Each Monday, I continue to share Western movie reviews as I go through the process of making my own 12 Westerns in 12 Months during 2020. I am watching these films not from an audience perspective but as a filmmaker, as a student of the genre.
Week Sixty Three: The Undefeated
What an odd film this is. The tone and narrative are all over the place. From the set up, it feels destined for more serious territory but tends to steer into humor, sometimes into silliness. The scene that best illustrates this comes when Wayne and Hudson first get to know each other, measuring up the costs of war on both sides. Right when you think they’re going to be at each other’s throats, a goofy tune is queued on the soundtrack and Hudson reaches for his sergeant’s stash of bourbon. “If I ever have the time, I’ll write a social history of bourbon,” he claims, cutting right through any sense of reality the film might have had up that the point. This continues throughout the movie as director Andrew McLaglen does an awful job of balancing drama and comedy while somehow squeezing out a Western that is at least entertaining.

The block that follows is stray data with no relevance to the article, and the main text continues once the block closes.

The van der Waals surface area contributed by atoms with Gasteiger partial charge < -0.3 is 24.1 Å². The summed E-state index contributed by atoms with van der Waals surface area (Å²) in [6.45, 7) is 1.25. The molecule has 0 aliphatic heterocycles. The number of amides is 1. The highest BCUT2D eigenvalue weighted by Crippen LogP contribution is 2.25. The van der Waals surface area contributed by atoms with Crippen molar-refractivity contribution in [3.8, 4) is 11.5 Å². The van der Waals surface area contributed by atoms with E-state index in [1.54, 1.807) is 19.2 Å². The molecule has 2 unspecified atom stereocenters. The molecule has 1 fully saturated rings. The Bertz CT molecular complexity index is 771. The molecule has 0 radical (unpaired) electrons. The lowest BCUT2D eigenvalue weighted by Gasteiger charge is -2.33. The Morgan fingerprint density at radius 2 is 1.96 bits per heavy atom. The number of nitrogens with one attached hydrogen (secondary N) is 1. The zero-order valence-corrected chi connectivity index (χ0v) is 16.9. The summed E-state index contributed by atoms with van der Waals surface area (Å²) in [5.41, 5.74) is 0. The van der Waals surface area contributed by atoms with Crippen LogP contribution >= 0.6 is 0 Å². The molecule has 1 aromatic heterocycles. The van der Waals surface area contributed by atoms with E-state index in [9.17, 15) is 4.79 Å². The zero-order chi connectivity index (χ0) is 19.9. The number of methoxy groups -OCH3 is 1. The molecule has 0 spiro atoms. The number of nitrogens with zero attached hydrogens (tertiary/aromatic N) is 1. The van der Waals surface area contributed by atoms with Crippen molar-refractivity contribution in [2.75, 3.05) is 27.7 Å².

From a narrative perspective, the shifting antagonist never worked for me. The French are shown to be trustworthy and reliable. The Mexican revolutionaries are portrayed as ruthless killers. However, Wayne and his posse turn on the former and kill a bunch of Frenchmen, while surrendering all of their fortune to the revolutionaries. I was waiting for some kind of double-cross but no… it never comes. It’s a misguided story with no internal logic.
The only consistent thing about The Undefeated that works is spectacle. From shots of hundreds of horses being driven across the land to some spectacularly staged action, it’s a visual feast. It’s just too bad the rest of it is no more nourishing than a pop tart.
Seen on DVD.